The place where the Colette once used to be, now is the location for Saint Laurent Rive Droite. Thought up as a retail destination, it’s the concept store curated by Saint Laurent’s creative director Anthony Vaccarello. The Rive Droite name takes its inspiration from Saint Laurent’s Rive Gauche, the line that introduced Yves’s unique way of combining prêt-à-porter and luxury fashion with the opening of his first boutique in Paris back in 1966. The store space is built around the idea of a cultural experience, showcased through different events such as exhibitions, performances and artistic exchanges. The products on sale are also exclusive to the space, offering rare books, vintage record players, condoms, skate-boards and toy cars. I went there to see what all the buzz is about. It’s a chic store, filled with French design classics and gorgeous clothes, that’s for sure. But then, it feels like another YSL store. So when I read that “it’s better than Colette”… well, it’s definitely not.

213 rue saint Honoré

All photos by Edward Kanarecki.

(P.S. If you are inspired by my Parisian coverage, I’m really happy about, but please have in mind that now isn’t a safe time for any sorts of travelling. Stay at home!)

Betty Catroux at Musée YSL

When walking down the streets of Paris, you just can’t miss the street posters promoting the current exhibition at Musée Yves Saint Laurent. A naked woman sits on a sofa, with her icy blonde hair and big sunglasses. It’s of course the iconic Betty Catroux. In 2020, the YSL museum is devoting a special exhibition to Catroux, the one and only Saint Laurent “female double.” The pieces displayed in the exhibition come from a major donation Betty Catroux has made to the Fondation Pierre Bergé – Yves Saint Laurent back in 2002. The museum gave Anthony Vaccarello (Saint Laurent’s creative director) carte blanche for curating this event. The designer approached Betty Catroux’s wardrobe from an aesthetic perspective by selecting the pieces that best reveal her unique personality and ongoing influence on the label’s signature style. “She lives and breathes Saint Laurent. An allure, a mystery, an almost nefarious aspect, an elusive yet desirable nature, all that underlies the house’s aura, and you understand the magnitude of it when you meet Betty.” That elusive aura is perceivable all over the space. Approximately fifty designs show the extent to which Betty Catroux embodied Yves Saint Laurent’s physical ideal and an attitude echoing the “masculine/feminine style” that he was developing when they first met at the nightclub The New Jimmy’s in 1967. Yves immediately fell in love with her androgynous look, which was radically different from the usual codes of femininity and seductiveness and remains the subject of ongoing fascination. Below are some photos I took during my visit. To read more about the museum, here’s the post I wrote about the place when I was here about a year ago.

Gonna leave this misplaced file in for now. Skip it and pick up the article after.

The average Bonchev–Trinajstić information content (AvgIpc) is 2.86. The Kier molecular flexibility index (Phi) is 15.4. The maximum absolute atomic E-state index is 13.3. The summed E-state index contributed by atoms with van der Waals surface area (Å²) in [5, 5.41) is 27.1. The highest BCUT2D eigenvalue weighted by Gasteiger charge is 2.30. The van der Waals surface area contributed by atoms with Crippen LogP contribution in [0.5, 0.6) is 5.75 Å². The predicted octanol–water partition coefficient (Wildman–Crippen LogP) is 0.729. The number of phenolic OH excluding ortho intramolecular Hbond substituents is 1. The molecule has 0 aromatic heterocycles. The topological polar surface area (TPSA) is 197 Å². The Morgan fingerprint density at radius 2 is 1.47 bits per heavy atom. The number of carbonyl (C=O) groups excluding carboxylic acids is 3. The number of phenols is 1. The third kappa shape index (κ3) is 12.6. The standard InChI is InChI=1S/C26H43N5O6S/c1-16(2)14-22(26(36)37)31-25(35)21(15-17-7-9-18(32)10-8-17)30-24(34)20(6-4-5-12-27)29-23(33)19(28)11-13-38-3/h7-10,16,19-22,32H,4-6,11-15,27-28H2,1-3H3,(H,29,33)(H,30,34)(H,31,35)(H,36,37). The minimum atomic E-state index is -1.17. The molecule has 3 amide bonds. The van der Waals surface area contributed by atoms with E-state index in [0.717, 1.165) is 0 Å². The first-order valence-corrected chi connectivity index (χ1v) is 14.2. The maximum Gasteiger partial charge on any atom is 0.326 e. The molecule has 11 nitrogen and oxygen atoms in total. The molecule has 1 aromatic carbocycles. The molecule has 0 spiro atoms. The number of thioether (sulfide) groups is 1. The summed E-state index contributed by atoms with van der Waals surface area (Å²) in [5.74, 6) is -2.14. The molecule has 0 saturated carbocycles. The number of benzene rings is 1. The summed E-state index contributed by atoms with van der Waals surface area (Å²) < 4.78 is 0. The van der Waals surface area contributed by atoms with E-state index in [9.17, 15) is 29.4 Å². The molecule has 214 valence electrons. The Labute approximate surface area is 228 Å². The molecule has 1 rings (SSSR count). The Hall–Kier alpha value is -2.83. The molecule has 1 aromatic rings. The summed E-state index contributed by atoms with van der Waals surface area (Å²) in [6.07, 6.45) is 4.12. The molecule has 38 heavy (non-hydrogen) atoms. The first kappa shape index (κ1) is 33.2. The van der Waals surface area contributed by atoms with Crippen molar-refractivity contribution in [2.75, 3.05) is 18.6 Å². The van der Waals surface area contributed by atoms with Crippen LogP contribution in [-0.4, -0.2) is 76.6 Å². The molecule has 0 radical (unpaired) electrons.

All photos by Edward Kanarecki.

(P.S. If you are inspired by my Parisian coverage, I’m really happy about, but please have in mind that now isn’t a safe time for any sorts of travelling. Stay at home!)